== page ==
Later on Tuesday night, the White House issued a statement supporting Egyptians’ “rights to freedom of expression, association and assembly,” urging “all parties to refrain from using violence” and saying the U.S. expected the authorities to respond to protests peacefully.

“The Egyptian government has an important opportunity to be responsive to the aspirations of the Egyptian people, and pursue political, economic and social reforms that can improve their lives and help Egypt prosper,” it added. “The United States is committed to working with Egypt and the Egyptian people to advance these goals.”

Similar sentiments were included in a statement issued by U.S. Ambassador to Egypt Margaret Scobey on Wednesday.

“The U.S. wants to see reform occur in Egypt and elsewhere, to create greater political, social and economic opportunity, consistent with people’s aspirations,” she said. “The United States is a partner of Egypt and the Egyptian people in this process, which we believe should unfold in a peaceful atmosphere.”

Scobey met with a government minister Wednesday and “expressed our concern about the situation and the need for the Egyptian Government to demonstrate restraint,” State Department spokesman Philip Crowley said.

Citing Obama’s SOTU comment, American Enterprise Institute vice president for foreign and defense policy studies Danielle Pletka in a blog posting Wednesday pondered the administration’s stance.

“Do we support the aspirations of the people, as the president said? Or do we support the aspirations of various governments to remain in power, reforming occasionally and within limits in order to allow ‘the people’ to blow off steam without fear of death? The answer seems clearly to be the latter.”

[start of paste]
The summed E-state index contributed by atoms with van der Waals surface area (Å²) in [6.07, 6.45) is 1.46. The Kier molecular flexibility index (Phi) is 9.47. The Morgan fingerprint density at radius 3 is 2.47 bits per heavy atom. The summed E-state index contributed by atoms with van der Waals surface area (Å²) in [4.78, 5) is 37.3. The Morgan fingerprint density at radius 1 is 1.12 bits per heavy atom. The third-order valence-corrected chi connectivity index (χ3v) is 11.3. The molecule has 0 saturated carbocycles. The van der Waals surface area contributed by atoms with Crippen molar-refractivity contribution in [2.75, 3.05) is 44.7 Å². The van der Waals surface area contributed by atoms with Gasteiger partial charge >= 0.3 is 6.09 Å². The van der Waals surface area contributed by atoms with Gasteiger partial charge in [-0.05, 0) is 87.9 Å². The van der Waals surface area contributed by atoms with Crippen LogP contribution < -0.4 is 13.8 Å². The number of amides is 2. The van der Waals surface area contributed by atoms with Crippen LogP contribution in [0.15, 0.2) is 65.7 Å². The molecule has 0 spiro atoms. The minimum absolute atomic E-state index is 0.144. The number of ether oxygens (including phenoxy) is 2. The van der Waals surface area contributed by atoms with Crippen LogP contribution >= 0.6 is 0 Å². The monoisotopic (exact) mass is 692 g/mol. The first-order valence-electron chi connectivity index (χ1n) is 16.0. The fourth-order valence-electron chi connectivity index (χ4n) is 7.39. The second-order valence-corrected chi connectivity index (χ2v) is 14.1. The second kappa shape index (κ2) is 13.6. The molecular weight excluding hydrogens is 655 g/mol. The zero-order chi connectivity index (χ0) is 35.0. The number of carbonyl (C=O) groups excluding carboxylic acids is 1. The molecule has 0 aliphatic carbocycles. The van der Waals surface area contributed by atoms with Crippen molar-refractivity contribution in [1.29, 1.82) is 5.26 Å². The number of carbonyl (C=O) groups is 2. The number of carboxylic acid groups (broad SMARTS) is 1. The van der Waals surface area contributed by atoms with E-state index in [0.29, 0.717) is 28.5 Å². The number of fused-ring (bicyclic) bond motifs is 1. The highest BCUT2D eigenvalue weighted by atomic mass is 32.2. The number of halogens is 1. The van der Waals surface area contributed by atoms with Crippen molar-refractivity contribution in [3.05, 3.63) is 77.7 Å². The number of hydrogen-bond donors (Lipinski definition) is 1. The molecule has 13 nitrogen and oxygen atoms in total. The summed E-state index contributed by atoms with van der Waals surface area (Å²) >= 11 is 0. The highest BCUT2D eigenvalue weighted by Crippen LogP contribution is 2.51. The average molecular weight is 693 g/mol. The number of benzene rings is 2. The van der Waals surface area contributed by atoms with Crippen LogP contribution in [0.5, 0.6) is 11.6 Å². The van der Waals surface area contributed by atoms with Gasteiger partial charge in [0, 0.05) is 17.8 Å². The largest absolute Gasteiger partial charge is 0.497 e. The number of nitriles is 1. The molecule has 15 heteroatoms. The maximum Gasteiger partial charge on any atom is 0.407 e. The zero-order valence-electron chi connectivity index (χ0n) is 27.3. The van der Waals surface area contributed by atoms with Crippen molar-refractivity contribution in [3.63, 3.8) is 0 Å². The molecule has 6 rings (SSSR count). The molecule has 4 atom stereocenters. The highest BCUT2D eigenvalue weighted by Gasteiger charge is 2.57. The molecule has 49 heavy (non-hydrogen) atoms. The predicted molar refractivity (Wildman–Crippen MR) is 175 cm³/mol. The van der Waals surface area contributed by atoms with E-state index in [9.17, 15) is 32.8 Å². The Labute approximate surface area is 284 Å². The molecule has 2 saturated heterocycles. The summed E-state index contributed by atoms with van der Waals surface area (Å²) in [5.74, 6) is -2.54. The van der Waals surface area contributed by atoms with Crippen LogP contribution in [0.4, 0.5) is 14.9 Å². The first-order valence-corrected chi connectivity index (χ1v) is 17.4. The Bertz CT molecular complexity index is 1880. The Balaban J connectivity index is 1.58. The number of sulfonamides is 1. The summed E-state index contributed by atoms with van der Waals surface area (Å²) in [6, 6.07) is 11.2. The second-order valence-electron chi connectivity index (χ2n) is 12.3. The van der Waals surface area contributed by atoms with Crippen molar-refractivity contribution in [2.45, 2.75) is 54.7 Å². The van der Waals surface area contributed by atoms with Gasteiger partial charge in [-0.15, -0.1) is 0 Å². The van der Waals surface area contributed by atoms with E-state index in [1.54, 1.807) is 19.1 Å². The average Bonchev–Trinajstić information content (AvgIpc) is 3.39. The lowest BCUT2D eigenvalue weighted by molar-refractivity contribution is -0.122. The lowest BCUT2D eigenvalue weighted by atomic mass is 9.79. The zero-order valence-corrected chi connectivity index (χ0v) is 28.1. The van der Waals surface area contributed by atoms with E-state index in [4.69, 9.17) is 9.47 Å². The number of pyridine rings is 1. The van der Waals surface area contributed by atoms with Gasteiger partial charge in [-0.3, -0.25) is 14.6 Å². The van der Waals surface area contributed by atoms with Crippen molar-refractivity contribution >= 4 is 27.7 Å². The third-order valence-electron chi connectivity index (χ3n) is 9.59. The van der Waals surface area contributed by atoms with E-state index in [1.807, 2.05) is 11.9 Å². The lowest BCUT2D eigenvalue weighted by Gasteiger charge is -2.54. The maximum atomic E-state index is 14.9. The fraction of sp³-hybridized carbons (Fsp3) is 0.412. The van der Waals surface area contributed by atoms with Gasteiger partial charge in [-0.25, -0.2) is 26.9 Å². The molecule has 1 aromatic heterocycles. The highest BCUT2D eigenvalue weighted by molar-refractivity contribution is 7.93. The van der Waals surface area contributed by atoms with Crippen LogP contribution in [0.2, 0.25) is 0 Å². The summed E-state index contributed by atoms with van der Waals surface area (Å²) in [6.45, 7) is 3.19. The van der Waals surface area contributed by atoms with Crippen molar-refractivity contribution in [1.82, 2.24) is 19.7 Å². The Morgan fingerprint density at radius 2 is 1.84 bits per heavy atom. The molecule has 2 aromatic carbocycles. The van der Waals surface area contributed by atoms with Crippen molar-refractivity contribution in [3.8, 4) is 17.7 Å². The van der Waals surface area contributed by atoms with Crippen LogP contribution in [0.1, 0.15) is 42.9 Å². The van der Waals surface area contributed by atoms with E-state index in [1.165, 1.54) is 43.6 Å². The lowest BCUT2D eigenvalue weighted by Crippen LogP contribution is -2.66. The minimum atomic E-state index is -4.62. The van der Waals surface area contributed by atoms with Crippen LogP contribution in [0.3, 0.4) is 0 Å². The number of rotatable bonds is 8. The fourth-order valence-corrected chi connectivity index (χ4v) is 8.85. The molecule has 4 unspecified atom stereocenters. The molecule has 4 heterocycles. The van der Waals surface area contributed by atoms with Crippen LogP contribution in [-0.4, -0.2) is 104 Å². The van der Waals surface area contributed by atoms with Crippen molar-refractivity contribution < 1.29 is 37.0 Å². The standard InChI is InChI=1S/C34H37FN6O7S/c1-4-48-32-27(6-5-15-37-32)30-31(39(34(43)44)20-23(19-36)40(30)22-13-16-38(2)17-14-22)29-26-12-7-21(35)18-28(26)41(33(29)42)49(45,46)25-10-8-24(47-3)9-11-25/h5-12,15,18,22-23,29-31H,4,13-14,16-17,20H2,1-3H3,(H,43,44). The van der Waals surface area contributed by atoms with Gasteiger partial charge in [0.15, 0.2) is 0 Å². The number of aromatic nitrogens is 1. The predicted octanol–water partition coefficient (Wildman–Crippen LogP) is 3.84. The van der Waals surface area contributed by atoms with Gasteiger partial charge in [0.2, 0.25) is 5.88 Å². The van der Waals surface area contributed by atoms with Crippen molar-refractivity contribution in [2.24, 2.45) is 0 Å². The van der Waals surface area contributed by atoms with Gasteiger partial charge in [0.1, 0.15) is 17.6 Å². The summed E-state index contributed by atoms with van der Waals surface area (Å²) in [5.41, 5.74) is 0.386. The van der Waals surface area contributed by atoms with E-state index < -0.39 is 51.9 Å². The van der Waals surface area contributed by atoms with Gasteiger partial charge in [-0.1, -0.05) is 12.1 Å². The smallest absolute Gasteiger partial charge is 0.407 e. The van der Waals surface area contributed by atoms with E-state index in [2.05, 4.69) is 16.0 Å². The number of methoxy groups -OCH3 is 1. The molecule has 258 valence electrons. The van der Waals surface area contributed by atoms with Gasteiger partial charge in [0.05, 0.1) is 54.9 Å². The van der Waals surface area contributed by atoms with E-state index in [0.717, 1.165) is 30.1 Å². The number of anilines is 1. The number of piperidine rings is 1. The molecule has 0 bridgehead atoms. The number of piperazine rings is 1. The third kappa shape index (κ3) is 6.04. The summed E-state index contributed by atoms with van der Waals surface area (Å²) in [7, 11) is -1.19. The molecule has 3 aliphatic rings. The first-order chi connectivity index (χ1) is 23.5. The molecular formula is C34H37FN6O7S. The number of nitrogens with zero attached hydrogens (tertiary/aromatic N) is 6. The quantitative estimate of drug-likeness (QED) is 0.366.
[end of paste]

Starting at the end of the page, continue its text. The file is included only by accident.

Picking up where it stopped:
The protests in Egypt – like others in recent weeks in Jordan, Algeria and elsewhere – have drawn inspiration from the revolt in Tunisia that ended Ben Ali’s 23-year rule.

The administration also responded cautiously at first to the deadly clashes in Tunisia, with Clinton telling Al-Arabiya television on January 11 that the U.S. was “not taking sides” between protesting Tunisians and the government but hoped for a peaceful resolution.

After Ben Ali left the country three days later, Clinton said the U.S. was “committed to helping the people and government bring peace and stability to their country and we hope that they will work together to build a stronger, more democratic society that respects the rights of all people.”

The U.S. is now pressing for free and fair elections in Tunisia, where visiting Assistant Secretary of State for Near East Affairs Jeffrey Feltman at a press conference Wednesday hailed “an exciting and unprecedented moment in Tunisia’s history.”

Charlie Szrom, senior analyst and program manager for the Critical Threats Project at the American Enterprise Institute, earlier this week called on the administration to offer rhetorical support for the demonstrators; demand the unblocking of social networking Web sites; increase democracy aid and direct it to Egyptian non-governmental organizations; and reduce economic aid to signal its “displeasure with the regime’s treatment of the Egyptian people.”

Patrick Goodenough
Patrick Goodenough
Spencer Journalism Fellow